Feb 6, 2024
Despite significant increases in school spending in Washington, student learning, wellbeing, and equity have steadily declined.
At $17 billion a year, our public education system accounts for 43% of our state’s budget, and is our largest shared financial undertaking.
At $17,199 per student, Washington ranks 13th nationally in education spending per pupil but recently fell to the middle of the pack in students’ ability to read and do math, and to the lowest quarter of states for youth mental health.
The disconnect between spending decisions and impactful outcomes is evident, with the current state schools chief admitting to not knowing which investments have the most significant impact.
The increase in spending has not been effectively linked to the areas that directly influence student success, highlighting a systemic issue in prioritizing investments in evidence-based, high-impact solutions.
Washington has a regressive funding formula that has been associated with a significantly increased achievement gap over the past 8 years.
While the formula attempts to provide the same amount of funds per student across districts, the Seattle Times reports that districts with more low-income students receive 10% less funding.
Unfortunately, new funds – from McCleary’s insistence on adequate funding, which added ~$1B a year, to COVID’s $3B relief funding – have exacerbated gaps, and WA rates a X for funding fairness. This funding approach fails to address the unique challenges faced by schools in high-poverty areas, such as the need for more social workers or specialized programs.
Further, the state has not taken responsibility for crumbling infrastructure in poorer districts, where local levies have been voted down by voters, leading to leaky roofs and flooding bathrooms (1).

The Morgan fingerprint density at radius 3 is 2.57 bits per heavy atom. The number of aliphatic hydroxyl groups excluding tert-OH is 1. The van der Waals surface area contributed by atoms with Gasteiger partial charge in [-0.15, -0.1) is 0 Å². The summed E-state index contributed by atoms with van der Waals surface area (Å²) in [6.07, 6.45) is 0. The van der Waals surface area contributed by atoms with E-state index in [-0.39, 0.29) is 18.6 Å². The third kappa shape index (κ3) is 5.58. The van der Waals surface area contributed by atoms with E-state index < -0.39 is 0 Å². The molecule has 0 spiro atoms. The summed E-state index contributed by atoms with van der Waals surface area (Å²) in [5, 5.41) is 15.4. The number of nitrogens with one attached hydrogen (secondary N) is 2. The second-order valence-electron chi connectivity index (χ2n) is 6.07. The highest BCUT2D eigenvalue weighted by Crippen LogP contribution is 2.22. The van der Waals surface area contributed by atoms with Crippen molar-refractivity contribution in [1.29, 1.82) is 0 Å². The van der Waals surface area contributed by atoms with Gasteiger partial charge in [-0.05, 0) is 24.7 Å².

Multiple audits have revealed flaws in the current leadership’s utilization of pandemic aid funding, highlighting a lack of transparency and accountability.
The U.S. Department of Education audit found inadequate processes to ensure proper use of over $3B in ESSER funds, making WA one of only two states cited for misuse of the funding.
The public's faith in our school system's financial management is waning, as evidenced by voters rejecting 10X as many levy dollars as they approved last year, a trend unheard of in recent years (2).
We need to establish more transparent reporting mechanisms – 74% of ESSER funds were categorized as “other” (3), and deliver better progress with public dollars to restore greater trust in school funding decisions, if we’re to build the will needed for significantly greater future investment.
There are several proven strategies we can deploy to address issues in inadequate and ill-informed investment strategies:
We can increase funding for targeted support programs like the Learning Assistance Program (LAP) and Local Effort Assistance (LEA), focusing on high-poverty schools.
We can implement a weighted funding system to allocate resources based on student needs, ensuring high-poverty districts receive adequate support.
We can advocate for increased funding for capital projects to improve school infrastructure, positively impacting learning outcomes, especially in historically underserved districts.
We can strengthen the link between funding decisions and educational outcomes (for example by making regular use of Washington’s Institute for Public Policy impact analysis, and by building capacity for OSPI to help districts by offering well-vetted options and locally-developed playbooks.
Interested in learning more? Our policy research team put together an amazing report with an even deeper dive. Email me and I'll send it to you!